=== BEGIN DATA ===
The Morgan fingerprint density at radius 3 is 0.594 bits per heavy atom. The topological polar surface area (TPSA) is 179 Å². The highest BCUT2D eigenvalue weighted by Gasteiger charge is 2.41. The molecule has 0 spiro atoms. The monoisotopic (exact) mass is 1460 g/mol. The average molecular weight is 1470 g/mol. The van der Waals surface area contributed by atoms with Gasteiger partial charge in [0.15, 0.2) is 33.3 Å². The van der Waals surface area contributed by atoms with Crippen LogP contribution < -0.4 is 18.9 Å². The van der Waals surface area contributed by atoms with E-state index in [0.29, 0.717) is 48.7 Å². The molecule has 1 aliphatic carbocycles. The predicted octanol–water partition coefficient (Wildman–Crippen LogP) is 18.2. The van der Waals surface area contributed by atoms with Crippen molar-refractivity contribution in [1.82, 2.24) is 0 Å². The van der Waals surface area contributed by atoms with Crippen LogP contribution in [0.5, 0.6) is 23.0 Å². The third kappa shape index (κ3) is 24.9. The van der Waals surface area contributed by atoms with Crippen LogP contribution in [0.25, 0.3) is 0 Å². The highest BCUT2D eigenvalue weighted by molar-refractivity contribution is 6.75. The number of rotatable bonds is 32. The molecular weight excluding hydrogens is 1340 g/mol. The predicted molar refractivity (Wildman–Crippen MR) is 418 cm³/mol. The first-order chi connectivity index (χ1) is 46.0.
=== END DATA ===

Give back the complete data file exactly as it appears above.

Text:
The Morgan fingerprint density at radius 3 is 0.594 bits per heavy atom. The topological polar surface area (TPSA) is 179 Å². The highest BCUT2D eigenvalue weighted by Gasteiger charge is 2.41. The molecule has 0 spiro atoms. The monoisotopic (exact) mass is 1460 g/mol. The average molecular weight is 1470 g/mol. The van der Waals surface area contributed by atoms with Gasteiger partial charge in [0.15, 0.2) is 33.3 Å². The van der Waals surface area contributed by atoms with Crippen LogP contribution < -0.4 is 18.9 Å². The van der Waals surface area contributed by atoms with E-state index in [0.29, 0.717) is 48.7 Å². The molecule has 1 aliphatic carbocycles. The predicted octanol–water partition coefficient (Wildman–Crippen LogP) is 18.2. The van der Waals surface area contributed by atoms with Crippen molar-refractivity contribution in [1.82, 2.24) is 0 Å². The van der Waals surface area contributed by atoms with Crippen LogP contribution in [0.5, 0.6) is 23.0 Å². The third kappa shape index (κ3) is 24.9. The van der Waals surface area contributed by atoms with Crippen LogP contribution in [0.25, 0.3) is 0 Å². The highest BCUT2D eigenvalue weighted by molar-refractivity contribution is 6.75. The number of rotatable bonds is 32. The molecular weight excluding hydrogens is 1340 g/mol. The predicted molar refractivity (Wildman–Crippen MR) is 418 cm³/mol. The first-order chi connectivity index (χ1) is 46.0.